British PM Theresa May Backs South African Land Grab from White Farmers
UK Government shows full support for 'White genocide' in South Africa
British Prime Minister Theresa May has given her full support to the South African Government for their "no compensation" land reform.
Being dubbed as "White genocide," farmers, some whose families have occupied the land for over 400 years, are being thrown off their land by violent gangs, with some being killed in the process.
South Africa's leaders are now looking to change the country's constitution, allowing them to take the land legally without having to pay the farmers compensation for taking their land.
PM May says she fully supports this process provided they change the constitution to make it "legal."
Breitbart reports: The UK PM’s support for the land reform expropriation without compensation, which is currently not possible and requires changes to the South African constitution to implement, came during her first trip to the African continent this week, Independent Online reports.
In a statement on Tuesday, Mrs. May said:
“The UK has for some time now supported land reform. Land reform that is legal, that is transparent, that is generated through a democratic process.
"It’s an issue that I raised and discussed with President Ramaphosa when he was in London earlier this year. I’ll be talking about it with him later today.”
Gerard Batten, leader of UKIP, slammed May’s comments saying:
“Theresa May says she supports land reform in South Africa that is legal. Many countries in the world have taken actions which are ‘legal’, but that doesn’t make them morally right.”
“It is reprehensible that Mrs. May is standing shoulder to shoulder with the leader of a country who enacts these racist policies.
"This government has no credibility whatsoever when it speaks of protecting human rights if it looks the other way when our supposed international partners commit abuses.”
“White farmers are having their land taken away, they are being attacked and murdered for no other reason than they are white.
"It should be the duty of international leaders to speak up against what is a form of ethnic cleansing, not condone it by mealy-mouthed references to legality,” he added.
South Africa's "expropriation without compensation" policy needs to be understood in the context of the ANC's effort to reverse its humiliation in the 2016 election by prying the EFF away from the DA in urban councils. Like Zimbabwe, it's bad policy due to effort at total control— Joel B. Pollak (@joelpollak) August 28, 2018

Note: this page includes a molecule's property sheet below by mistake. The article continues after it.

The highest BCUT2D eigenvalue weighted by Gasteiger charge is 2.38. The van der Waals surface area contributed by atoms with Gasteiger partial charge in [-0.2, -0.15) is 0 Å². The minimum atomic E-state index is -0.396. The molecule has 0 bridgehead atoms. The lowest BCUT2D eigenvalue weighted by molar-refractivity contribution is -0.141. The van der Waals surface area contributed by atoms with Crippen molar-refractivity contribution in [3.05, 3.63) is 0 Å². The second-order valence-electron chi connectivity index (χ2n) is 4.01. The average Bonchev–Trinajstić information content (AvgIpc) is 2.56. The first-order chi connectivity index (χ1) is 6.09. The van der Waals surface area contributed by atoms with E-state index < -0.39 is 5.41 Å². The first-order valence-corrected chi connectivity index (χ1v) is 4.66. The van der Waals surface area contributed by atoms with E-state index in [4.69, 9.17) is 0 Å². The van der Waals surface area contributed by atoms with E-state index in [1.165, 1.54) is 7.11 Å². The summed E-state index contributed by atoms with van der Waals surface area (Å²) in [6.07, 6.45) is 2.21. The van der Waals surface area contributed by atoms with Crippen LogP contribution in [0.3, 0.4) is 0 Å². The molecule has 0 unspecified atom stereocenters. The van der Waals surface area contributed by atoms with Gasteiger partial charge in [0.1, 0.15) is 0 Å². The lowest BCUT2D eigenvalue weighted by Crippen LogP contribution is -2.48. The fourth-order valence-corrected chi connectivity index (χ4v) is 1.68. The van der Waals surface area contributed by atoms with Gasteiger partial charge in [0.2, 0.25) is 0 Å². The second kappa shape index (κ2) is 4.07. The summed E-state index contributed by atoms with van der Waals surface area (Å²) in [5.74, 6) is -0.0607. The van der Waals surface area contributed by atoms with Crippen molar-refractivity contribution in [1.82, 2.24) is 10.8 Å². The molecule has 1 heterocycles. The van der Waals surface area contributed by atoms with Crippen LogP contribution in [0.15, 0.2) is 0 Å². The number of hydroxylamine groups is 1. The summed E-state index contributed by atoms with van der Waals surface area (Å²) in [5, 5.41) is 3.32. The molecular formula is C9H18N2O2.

The controversial land reform issue was most recently highlighted by U.S. President Donald Trump who made headlines writing on Twitter:
“I have asked Secretary of State @SecPompeo to closely study the South Africa land and farm seizures and expropriations and the large-scale killing of farmers.”
While some expressed outrage at the tweet, far-left Economic Freedom Fighters political party leader Julius Malema, a strong advocate for land expropriation without compensation and a major figure in SA politics, confirmed Trump’s statement saying:
“Through land expropriation, we are forcing white people to share the land which was gained through a crime against the humanity of black and African people.”
“We must put it on record, unequivocally, that Donald ‘the pathological liar’ Trump, we are not scared of you and your USA or Western imperialist forces,” the EFF head added.
Malema has been the subject of controversy himself in recent months. He was recently confronted over previous comments he had made saying he was not calling for “the slaughtering of white people, at least for now” during an interview with the Turkish Radio and Television Broadcasting Corporation.
“I am saying to you we have not called for the killing of white people‚ at least for now.” Malema said and added that white farmers and others who protested his comments were “crybabies.”
Malema has also been accused of being involved in the brutal farm murders of white farmers in South Africa and was confronted about the matter on Twitter earlier this year giving the vague reply that he was “maybe, maybe not” involved.
The farm murders, known in Afrikaans as Plaasmorde, have become an epidemic since 1998 and became the focus of the documentary Farmlands by Canadian political commentator Lauren Southern, which sparked renewed interest in the subject earlier in 2018.